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05 Jul 2016

Pelleas et Mélisande in Aix

Three parallel universes (before losing count) — the ephemeral Debussy/Maeterlinck masterpiece, the Debussy symphonic tone poem, and the twisted intricacies of a moldy, parochially English country estate.

Pelleas et Mélisande at the Aix Festival

A review by Michael Milenski

Above: (bottom to top) Melisande double, Laurent Naouri as Golaud, Barbara Hannigan as Melisande [All photos by Patrick Berger / Artcomart, courtesy of the Aix Festival]


It was inevitable. The Aix Festival has been grooming British theater director Katie Mitchell to take on the foggy atmospheres of this Debussy thriller for years. Dinner table after dinner table, bedroom after bedroom, slick theater to be sure (Written on Skin [2012], The House Taken Over [2013], Trauernacht [2014], Alcina [2015]), Mme. Mitchell is greatly admired for finding all human tension to be present in a domestic tea service.

Pelleas et Mélisande is undoubtably meant to be her masterpiece. She found Maeterlinck’s murky, hazy universe in the dream, rather nightmare of a bride alone in a hotel room. It was not always clear how these pre-conscious meanderings fit together (but of course the first thing you learn about dreams is that they don’t and that’s the fun). Like Maeterlink’s Mélisande we did not know how or why this bride got there. But there she was, center bedroom in her dream for three and one half hours (yes, right there for every second of those long, very long hours).

Given it was the Mélisande psyche that imagined her own particular universe she was rather more pro-active than Maeterlinck’s symbolic lost soul. Mme. Mitchell’s Mélisande made the men in her life react to her and watched the men in her life react to her (she was a double image [yes, there were two of them], herself and she who sees herself). It is possible, maybe probable that the three men in her dream [Arkel, Pelleas and Golaud] were all one man — her absent groom, and maybe there never was one anyway.

Certainly Mme. Mitchell with her dramaturg, Martin Crimp had all this worked out to the nth detail. Mme. Mitchell’s universe is very precise indeed. Including the a vista genitalia of Pelleas.

Pelleas_Aix2.png Stéphane Degout as Pelleas, Barbara Hannigan as Mélisande

The greatest of the many glories of the Aix Festival (besides, well, going for broke in many of its stagings) is the casting. Shapely Canadian soprano Barbara Hannigan was the Mélisande (the one who sang), existing much of the evening in her bra and panties, executing some spectacular physical theater moves from time to time (among other impressive accomplishment by Mme. Mitchell’s movement collaborator Joseph W. Alford), like a backwards summersault that left her contorted derrière aloft for extended moments, jumping animal-like onto Golaud’s back, etc. Her light and bright soprano illuminating her dreams in perfect French with impeccable musicianship. A total, spectacular performance.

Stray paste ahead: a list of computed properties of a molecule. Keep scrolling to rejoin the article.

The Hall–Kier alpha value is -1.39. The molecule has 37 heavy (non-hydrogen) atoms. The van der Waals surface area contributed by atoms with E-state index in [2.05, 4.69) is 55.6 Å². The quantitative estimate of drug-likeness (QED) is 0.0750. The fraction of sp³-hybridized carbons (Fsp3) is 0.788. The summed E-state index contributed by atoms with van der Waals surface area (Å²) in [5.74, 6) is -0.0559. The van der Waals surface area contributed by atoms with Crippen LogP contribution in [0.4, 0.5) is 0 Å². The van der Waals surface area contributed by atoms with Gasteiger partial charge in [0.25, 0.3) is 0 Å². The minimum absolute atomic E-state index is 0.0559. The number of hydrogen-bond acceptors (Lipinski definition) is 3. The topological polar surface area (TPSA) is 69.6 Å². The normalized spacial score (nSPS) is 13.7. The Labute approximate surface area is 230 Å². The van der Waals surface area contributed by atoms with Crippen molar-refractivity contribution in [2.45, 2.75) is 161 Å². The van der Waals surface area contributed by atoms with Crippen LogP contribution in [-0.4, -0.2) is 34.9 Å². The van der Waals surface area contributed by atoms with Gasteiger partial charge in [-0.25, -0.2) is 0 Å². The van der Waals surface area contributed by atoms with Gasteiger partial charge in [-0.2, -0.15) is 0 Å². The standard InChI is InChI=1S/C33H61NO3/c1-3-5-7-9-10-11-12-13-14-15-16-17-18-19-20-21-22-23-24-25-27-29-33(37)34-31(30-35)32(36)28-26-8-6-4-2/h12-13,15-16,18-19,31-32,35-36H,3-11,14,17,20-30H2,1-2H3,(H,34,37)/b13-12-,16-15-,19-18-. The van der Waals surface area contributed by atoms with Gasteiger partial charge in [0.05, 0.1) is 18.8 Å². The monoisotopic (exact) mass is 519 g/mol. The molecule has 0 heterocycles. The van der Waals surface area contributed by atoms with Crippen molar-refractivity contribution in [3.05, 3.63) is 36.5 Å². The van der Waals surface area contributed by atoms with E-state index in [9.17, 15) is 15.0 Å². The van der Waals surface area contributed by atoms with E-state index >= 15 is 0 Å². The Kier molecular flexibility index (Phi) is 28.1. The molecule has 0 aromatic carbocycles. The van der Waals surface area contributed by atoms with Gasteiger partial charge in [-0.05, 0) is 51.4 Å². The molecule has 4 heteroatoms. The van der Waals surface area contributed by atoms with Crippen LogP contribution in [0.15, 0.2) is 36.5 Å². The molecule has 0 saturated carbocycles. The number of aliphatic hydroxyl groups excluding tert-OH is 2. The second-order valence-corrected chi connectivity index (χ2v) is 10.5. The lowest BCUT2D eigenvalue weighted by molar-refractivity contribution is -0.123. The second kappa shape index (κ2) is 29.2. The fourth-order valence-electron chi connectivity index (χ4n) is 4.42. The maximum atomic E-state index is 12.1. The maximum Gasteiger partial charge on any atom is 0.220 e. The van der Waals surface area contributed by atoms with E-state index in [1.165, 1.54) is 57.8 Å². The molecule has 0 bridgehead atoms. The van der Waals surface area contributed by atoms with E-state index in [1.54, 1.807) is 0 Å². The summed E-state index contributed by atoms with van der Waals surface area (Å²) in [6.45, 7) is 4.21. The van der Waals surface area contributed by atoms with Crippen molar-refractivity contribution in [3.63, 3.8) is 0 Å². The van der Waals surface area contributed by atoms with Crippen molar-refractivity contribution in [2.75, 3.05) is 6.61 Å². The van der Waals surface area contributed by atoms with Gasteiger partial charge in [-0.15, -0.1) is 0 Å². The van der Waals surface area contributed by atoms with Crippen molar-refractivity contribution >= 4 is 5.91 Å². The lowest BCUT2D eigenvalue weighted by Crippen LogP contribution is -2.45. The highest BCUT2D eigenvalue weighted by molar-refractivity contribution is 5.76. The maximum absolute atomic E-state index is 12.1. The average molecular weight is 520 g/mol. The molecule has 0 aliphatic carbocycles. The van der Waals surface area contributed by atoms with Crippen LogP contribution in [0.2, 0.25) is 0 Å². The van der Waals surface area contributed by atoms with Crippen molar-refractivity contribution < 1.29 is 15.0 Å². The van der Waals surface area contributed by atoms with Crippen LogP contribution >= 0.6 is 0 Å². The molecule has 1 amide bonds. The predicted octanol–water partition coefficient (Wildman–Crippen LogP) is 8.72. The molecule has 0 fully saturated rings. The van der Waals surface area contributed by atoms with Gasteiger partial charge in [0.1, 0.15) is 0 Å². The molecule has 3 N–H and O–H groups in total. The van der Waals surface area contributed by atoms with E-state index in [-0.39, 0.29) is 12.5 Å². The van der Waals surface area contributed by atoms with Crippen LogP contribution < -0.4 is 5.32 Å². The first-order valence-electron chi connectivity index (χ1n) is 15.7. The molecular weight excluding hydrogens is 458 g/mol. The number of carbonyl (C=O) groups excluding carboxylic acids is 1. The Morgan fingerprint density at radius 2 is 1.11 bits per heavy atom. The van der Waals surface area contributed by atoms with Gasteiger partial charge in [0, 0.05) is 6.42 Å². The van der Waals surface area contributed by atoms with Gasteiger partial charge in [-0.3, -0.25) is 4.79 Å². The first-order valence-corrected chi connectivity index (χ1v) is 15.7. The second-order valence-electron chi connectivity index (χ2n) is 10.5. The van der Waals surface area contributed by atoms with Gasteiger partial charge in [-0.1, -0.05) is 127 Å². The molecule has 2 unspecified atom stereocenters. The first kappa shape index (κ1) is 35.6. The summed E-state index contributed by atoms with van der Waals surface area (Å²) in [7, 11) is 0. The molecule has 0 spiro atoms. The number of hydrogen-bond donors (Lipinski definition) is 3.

Matched in every way by the Pelleas of French baritone Stéphane Degout and the Golaud of French bass-baritone Laurent Naouri. Both artists are of similar physical types that could make believable Maeterlinck’s half-brothers. Very male, handsome and physically fit both men were vocally very fit as well, the dark hued voice of Pelleas well able to scale the extreme range and emotional heights of this enigmatic force (Mme. Mitchell endowed him with the autistic nervous tic — at least in Melisande’s perception). Golaud in a black hued voice exuded every excited nuance of Maeterlinck’s most human and balanced and obsessive male force, creating in this staging finally a beautifully sculpted, deep and very moving pathos.

Pelleas_Aix3.pngBarbara Hannigan as Mélisande, Laurent Naouri as Golaud

Parallel to Mme. Mitchell’s dream was Esa-Pekka Solonan’s descent into the sonic depths of Debussy’s masterpiece of orchestration. London’s Philharmonia Orchestra is one of the world’s fine ensembles, well able to manufacture a suave elegance for Debussy’s woodwinds, well able to ascend gracefully to fortissimo heights, and achieve shattering moments with no loss of sonic composure. It was an absolutely magnificent orchestral evening, seats in the mid section of the flawed Grand Théâtre de Provence offering a balanced if sometimes harsh sound, the voices on stage disarmingly amplified by the round shape of the theater.

The Philharmonia Orchestra is known for the warmth of its strings, and indeed they are, and the elegance of its winds. Conductor Salonen finds everything he needs to create the frigid warmth of his symphonic sound. His operatic emotions are well defined and highly considered, his great big moments are absolutely contained. Salonen’s lush symphonic poem ignored the unanswered questions and the mysteries of the story, remaining abstractly one dimensional.

This gifted maestro did not seem to care what occurred in those little scenic boxes up there on the stage. Nor did many of us.

Michael Milenski

Cast and production information:

Pelléas: Stéphane Degout; Mélisande; Barbara Hannigan; Golaud: Laurent Naouri; Arkel: Franz Josef Selig; Geneviève: Sylvie Brunet-Grupposo; Yniold: Chloé Briot; Le Médecin: Thomas Dear. Cape Town Opera Chorus (unseen). Philharmonia Orchestra. Conductor: Esa-Pekka Salonen; Mise en scène: Katie Mitchell; Décors: Lizzie Clachan; Costumes: Chloé Lamford; Lumière: James Farncombe. Grand Théâtre de Provence, Aix-en-Provence, July 4, 2016.

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